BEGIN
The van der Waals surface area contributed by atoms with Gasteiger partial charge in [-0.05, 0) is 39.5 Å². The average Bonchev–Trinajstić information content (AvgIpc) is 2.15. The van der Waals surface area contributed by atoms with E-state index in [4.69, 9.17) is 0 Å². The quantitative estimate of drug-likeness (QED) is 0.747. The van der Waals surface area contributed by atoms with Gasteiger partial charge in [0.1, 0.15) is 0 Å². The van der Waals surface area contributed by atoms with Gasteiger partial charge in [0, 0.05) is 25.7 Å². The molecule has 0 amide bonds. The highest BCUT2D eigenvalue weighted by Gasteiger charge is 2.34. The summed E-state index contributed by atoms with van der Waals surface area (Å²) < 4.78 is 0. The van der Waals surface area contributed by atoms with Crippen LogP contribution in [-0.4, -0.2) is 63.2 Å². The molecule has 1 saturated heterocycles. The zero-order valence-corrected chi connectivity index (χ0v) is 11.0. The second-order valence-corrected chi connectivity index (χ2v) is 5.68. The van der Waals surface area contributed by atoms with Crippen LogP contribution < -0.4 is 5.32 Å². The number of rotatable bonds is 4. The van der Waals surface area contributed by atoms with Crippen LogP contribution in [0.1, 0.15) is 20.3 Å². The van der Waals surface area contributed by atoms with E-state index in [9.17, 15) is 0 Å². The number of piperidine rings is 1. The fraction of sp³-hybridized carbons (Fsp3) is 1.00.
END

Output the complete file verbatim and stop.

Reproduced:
The van der Waals surface area contributed by atoms with Gasteiger partial charge in [-0.05, 0) is 39.5 Å². The average Bonchev–Trinajstić information content (AvgIpc) is 2.15. The van der Waals surface area contributed by atoms with E-state index in [4.69, 9.17) is 0 Å². The quantitative estimate of drug-likeness (QED) is 0.747. The van der Waals surface area contributed by atoms with Gasteiger partial charge in [0.1, 0.15) is 0 Å². The van der Waals surface area contributed by atoms with Gasteiger partial charge in [0, 0.05) is 25.7 Å². The molecule has 0 amide bonds. The highest BCUT2D eigenvalue weighted by Gasteiger charge is 2.34. The summed E-state index contributed by atoms with van der Waals surface area (Å²) < 4.78 is 0. The van der Waals surface area contributed by atoms with Crippen LogP contribution in [-0.4, -0.2) is 63.2 Å². The molecule has 1 saturated heterocycles. The zero-order valence-corrected chi connectivity index (χ0v) is 11.0. The second-order valence-corrected chi connectivity index (χ2v) is 5.68. The van der Waals surface area contributed by atoms with Crippen LogP contribution < -0.4 is 5.32 Å². The number of rotatable bonds is 4. The van der Waals surface area contributed by atoms with Crippen LogP contribution in [0.1, 0.15) is 20.3 Å². The van der Waals surface area contributed by atoms with E-state index in [9.17, 15) is 0 Å². The number of piperidine rings is 1. The fraction of sp³-hybridized carbons (Fsp3) is 1.00.